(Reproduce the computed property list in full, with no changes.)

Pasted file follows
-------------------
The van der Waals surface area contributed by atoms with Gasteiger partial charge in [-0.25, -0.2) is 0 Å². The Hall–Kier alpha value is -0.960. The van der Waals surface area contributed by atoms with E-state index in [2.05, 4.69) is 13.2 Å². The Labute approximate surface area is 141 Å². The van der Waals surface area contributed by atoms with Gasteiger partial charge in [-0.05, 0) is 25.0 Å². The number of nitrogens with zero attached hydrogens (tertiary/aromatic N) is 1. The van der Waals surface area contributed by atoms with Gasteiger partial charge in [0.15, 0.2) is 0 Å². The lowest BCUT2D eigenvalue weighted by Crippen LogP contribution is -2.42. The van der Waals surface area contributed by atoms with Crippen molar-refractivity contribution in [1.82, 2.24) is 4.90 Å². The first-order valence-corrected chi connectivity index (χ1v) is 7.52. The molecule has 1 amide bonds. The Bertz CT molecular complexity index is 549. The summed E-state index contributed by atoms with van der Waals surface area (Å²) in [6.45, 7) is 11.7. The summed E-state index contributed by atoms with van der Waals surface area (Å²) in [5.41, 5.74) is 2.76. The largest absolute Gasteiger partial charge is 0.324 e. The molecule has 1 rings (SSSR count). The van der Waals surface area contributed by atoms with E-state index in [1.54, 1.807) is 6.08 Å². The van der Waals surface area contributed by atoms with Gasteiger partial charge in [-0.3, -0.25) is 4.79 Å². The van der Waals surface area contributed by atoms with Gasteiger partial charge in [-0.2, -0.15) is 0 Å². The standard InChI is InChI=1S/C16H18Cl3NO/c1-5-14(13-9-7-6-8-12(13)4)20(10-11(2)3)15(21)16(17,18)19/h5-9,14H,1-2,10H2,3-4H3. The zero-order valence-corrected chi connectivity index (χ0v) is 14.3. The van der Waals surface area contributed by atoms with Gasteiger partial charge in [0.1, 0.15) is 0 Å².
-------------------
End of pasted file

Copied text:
The van der Waals surface area contributed by atoms with Gasteiger partial charge in [-0.25, -0.2) is 0 Å². The Hall–Kier alpha value is -0.960. The van der Waals surface area contributed by atoms with E-state index in [2.05, 4.69) is 13.2 Å². The Labute approximate surface area is 141 Å². The van der Waals surface area contributed by atoms with Gasteiger partial charge in [-0.05, 0) is 25.0 Å². The number of nitrogens with zero attached hydrogens (tertiary/aromatic N) is 1. The van der Waals surface area contributed by atoms with Gasteiger partial charge in [0.15, 0.2) is 0 Å². The lowest BCUT2D eigenvalue weighted by Crippen LogP contribution is -2.42. The van der Waals surface area contributed by atoms with Crippen molar-refractivity contribution in [1.82, 2.24) is 4.90 Å². The first-order valence-corrected chi connectivity index (χ1v) is 7.52. The molecule has 1 amide bonds. The Bertz CT molecular complexity index is 549. The summed E-state index contributed by atoms with van der Waals surface area (Å²) in [6.45, 7) is 11.7. The summed E-state index contributed by atoms with van der Waals surface area (Å²) in [5.41, 5.74) is 2.76. The largest absolute Gasteiger partial charge is 0.324 e. The molecule has 1 rings (SSSR count). The van der Waals surface area contributed by atoms with E-state index in [1.54, 1.807) is 6.08 Å². The van der Waals surface area contributed by atoms with Gasteiger partial charge in [-0.3, -0.25) is 4.79 Å². The van der Waals surface area contributed by atoms with Gasteiger partial charge in [-0.2, -0.15) is 0 Å². The standard InChI is InChI=1S/C16H18Cl3NO/c1-5-14(13-9-7-6-8-12(13)4)20(10-11(2)3)15(21)16(17,18)19/h5-9,14H,1-2,10H2,3-4H3. The zero-order valence-corrected chi connectivity index (χ0v) is 14.3. The van der Waals surface area contributed by atoms with Gasteiger partial charge in [0.1, 0.15) is 0 Å².